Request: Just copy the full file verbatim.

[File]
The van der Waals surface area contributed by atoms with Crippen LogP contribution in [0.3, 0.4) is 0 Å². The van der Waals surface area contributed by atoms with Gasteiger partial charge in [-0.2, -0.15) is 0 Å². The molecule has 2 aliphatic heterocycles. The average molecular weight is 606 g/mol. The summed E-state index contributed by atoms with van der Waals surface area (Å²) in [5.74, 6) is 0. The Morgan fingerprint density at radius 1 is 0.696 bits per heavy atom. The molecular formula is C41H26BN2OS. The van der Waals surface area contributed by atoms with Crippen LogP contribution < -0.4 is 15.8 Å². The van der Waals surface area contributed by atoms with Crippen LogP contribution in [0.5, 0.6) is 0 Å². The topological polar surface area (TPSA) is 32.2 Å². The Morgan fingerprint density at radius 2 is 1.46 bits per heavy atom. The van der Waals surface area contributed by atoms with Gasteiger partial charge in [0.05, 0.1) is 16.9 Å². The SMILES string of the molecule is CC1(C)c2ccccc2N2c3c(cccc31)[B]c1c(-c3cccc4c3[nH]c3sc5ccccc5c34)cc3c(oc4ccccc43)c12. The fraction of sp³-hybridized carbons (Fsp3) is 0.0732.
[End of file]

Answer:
The van der Waals surface area contributed by atoms with Crippen LogP contribution in [0.3, 0.4) is 0 Å². The van der Waals surface area contributed by atoms with Gasteiger partial charge in [-0.2, -0.15) is 0 Å². The molecule has 2 aliphatic heterocycles. The average molecular weight is 606 g/mol. The summed E-state index contributed by atoms with van der Waals surface area (Å²) in [5.74, 6) is 0. The Morgan fingerprint density at radius 1 is 0.696 bits per heavy atom. The molecular formula is C41H26BN2OS. The van der Waals surface area contributed by atoms with Crippen LogP contribution < -0.4 is 15.8 Å². The van der Waals surface area contributed by atoms with Crippen LogP contribution in [0.5, 0.6) is 0 Å². The topological polar surface area (TPSA) is 32.2 Å². The Morgan fingerprint density at radius 2 is 1.46 bits per heavy atom. The van der Waals surface area contributed by atoms with Gasteiger partial charge in [0.05, 0.1) is 16.9 Å². The SMILES string of the molecule is CC1(C)c2ccccc2N2c3c(cccc31)[B]c1c(-c3cccc4c3[nH]c3sc5ccccc5c34)cc3c(oc4ccccc43)c12. The fraction of sp³-hybridized carbons (Fsp3) is 0.0732.